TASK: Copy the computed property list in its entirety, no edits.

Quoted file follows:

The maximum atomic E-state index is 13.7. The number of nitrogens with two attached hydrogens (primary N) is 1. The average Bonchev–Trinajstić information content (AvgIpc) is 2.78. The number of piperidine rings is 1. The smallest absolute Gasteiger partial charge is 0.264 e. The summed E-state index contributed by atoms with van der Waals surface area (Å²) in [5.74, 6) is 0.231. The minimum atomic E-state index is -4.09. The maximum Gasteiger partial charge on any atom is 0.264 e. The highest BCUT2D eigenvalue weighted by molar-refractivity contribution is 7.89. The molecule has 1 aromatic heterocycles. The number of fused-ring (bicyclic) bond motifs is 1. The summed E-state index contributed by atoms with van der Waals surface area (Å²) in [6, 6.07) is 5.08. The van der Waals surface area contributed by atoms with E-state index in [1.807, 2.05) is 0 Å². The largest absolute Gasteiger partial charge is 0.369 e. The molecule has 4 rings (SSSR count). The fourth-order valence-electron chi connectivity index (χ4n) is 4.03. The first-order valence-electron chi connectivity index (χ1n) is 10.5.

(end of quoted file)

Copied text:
The maximum atomic E-state index is 13.7. The number of nitrogens with two attached hydrogens (primary N) is 1. The average Bonchev–Trinajstić information content (AvgIpc) is 2.78. The number of piperidine rings is 1. The smallest absolute Gasteiger partial charge is 0.264 e. The summed E-state index contributed by atoms with van der Waals surface area (Å²) in [5.74, 6) is 0.231. The minimum atomic E-state index is -4.09. The maximum Gasteiger partial charge on any atom is 0.264 e. The highest BCUT2D eigenvalue weighted by molar-refractivity contribution is 7.89. The molecule has 1 aromatic heterocycles. The number of fused-ring (bicyclic) bond motifs is 1. The summed E-state index contributed by atoms with van der Waals surface area (Å²) in [6, 6.07) is 5.08. The van der Waals surface area contributed by atoms with E-state index in [1.807, 2.05) is 0 Å². The largest absolute Gasteiger partial charge is 0.369 e. The molecule has 4 rings (SSSR count). The fourth-order valence-electron chi connectivity index (χ4n) is 4.03. The first-order valence-electron chi connectivity index (χ1n) is 10.5.